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    @Ted DuPuis let me say: very well done! I’ve followed your exploits here from Aztruck through today and contributed a little along the way. It is certainly an emotional ride to walk away from something even if you know it’s right.

    We often think “I’ve arrived at where I need to be and now my life is set” when the truth is we’re always moving through life. You have done much for animals. You have a beautiful family and a wonderful life-enjoy it as it progresses.

    My hat’s off to you.
     
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  24. 455 Bravo Uniform

    455 Bravo Uniform En-Route

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    @Ted DuPuis , I have saved about a dozen. At this rate, it will take about 250 years to catch up with you. That’s 3-5 lifetimes. Ya done good. I know you know that, but if you ever catch yourself thinking about your ground-based rescuers...
     
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  25. Matthew

    Matthew Touchdown! Greaser!

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    Take a break, sit back, and consider this: Buddy, you have made the world a better place. And I think that’s one of the best compliments a guy can get.
     
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  26. Everskyward

    Everskyward Administrator Management Council Member

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    I know exactly this feeling. When people find out I'm retired, they often ask what I did before then. After that comes the "don't you miss it?" question. I realize now that when you asked me that a few months ago, you were probably wondering about it for yourself.
     
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  27. Ted

    Ted The pilot formerly known as Twin Engine Ted Management Council Member

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    I didn’t talk much about the fact I was thinking about shutting down, but I was for a long time.
     
  28. Everskyward

    Everskyward Administrator Management Council Member

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    I had thought about it for a long time too. And when the stars aligned, I knew it was my chance. Weird that it happened pretty much on the timeline I had given myself.
     
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  29. denverpilot

    denverpilot Tied Down PoA Supporter

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    Please don’t beat yourself up like that. When a Doctor retires there’s always more Doctors.

    They may not do it in the bulk you did, but folks will find a way to rescue the pups. No MU-2 just means cars, vans, smaller aircraft, and more of them.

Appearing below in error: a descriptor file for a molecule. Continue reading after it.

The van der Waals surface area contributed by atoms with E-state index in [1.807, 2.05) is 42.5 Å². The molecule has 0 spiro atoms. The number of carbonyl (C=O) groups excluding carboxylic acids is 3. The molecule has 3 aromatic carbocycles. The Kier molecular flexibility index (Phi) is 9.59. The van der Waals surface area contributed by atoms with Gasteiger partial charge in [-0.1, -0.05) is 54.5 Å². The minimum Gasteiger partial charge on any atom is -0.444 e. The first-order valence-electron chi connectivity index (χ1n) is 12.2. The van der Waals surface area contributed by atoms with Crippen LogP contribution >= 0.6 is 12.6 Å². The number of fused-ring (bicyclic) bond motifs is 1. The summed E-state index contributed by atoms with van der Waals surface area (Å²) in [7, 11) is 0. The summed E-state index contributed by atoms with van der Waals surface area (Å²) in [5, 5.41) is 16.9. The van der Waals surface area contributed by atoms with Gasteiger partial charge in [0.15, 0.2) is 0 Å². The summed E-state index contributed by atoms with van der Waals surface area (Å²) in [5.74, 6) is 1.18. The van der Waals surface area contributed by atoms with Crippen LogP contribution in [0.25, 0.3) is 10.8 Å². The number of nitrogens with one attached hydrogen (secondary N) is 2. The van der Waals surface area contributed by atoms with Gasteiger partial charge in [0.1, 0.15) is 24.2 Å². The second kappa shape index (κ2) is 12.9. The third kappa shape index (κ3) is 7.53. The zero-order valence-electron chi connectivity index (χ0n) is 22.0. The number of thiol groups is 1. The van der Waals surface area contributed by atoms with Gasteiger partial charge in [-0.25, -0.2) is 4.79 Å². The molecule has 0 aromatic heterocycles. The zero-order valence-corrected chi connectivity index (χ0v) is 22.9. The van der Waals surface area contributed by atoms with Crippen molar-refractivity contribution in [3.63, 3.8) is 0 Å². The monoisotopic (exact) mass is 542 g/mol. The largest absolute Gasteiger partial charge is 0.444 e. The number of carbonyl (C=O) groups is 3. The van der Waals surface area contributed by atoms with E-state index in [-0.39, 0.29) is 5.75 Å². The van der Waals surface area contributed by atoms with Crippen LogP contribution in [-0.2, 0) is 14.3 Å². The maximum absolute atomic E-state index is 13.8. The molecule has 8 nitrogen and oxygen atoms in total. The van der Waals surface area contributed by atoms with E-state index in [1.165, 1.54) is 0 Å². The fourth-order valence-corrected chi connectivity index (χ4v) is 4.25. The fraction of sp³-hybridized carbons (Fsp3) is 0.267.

Our rescue girl from OK never got an airplane ride. But she’s here, and the people searching for dogs in her circumstances haven’t stopped.

    They’ll move through hell and high water to get them.

    Think of it more that you and your big airplanes saved on some logistics difficulties when large quantities were found that needed help, not that you failed in any way to have to close down flying the big cargo planes.

    Ours was terrified of car rides when we adopted her. Probably a long one in a van with a bunch of other terrified pups. But she got over it after many shaking and hiding under her brother’s trips, and now long car rides and defending “her” vehicles with insanely loud warning barks is her MO! She twirls in circles of excitement whenever she thinks she’s going for a ride.
     
  30. catmandu

    catmandu Cleared for Takeoff PoA Supporter

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    Emotional trauma is a good thing sometimes. It means what you did, or what happened, mattered. I can sympathize to a degree, we're currently vacating (on a short timeline, thank you, hot real estate market) the house I built 17 years ago to raise our kids, and downsizing. So we've been looking at a lot of "mementos" for the last time as we trash them. Cathartic and painful in waves.

    Good God, where did all those aviation themed koozies come from!
     
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  31. Ted

    Ted The pilot formerly known as Twin Engine Ted Management Council Member

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    Thanks, Nate, I appreciate that. To be clear, I'm not saying it so much in a "beating myself up" manner. I set the line many years ago that I knew I couldn't save them all and so I had to balance between saving what I could save and my sanity, and be comfortable with that. This is no different.

    That said, I can also tell you that there is a shortage of transport capacity on the whole, although the need has overall improved. When I didn't do transports, the groups I worked with typically didn't have alternatives to get them done. When animals get out, they make room for others. When they don't, well... they die. One of the nice parts about transport is that you don't have to see that part of it directly when compared to the "boots on the ground" people, though.

    However, and this was part of my decision to shut down, there are groups now who do this better than I do. That wasn't the case 11 years ago, and I don't feel I'm being arrogant by saying that. Back then you had Pilots'n'Paws and Animal Rescue Flights, both of which were basically only doing small scale transports that were multi-leg. And of course those transports play a very important part of the overall picture. However they didn't do large scale and they didn't do reliable (I don't think a lot has changed there, although maybe now there are more people volunteering with larger planes than there used to be). When I started Cloud Nine it was a new and novel organization in what it did and how it did it. Now, Wings of Rescue (which was founded a couple years after I started Cloud Nine) has grown a model similar to what I used with some tweaks into an extremely effective transport organization. They fly more in 3 months than I've flown in 12 years. There are other groups that do similar ideas and do it well. There are also others who claim they do a similar idea and they do it poorly. :)

    But Cloud Nine shutting down now will have a smaller impact than it would have a decade ago.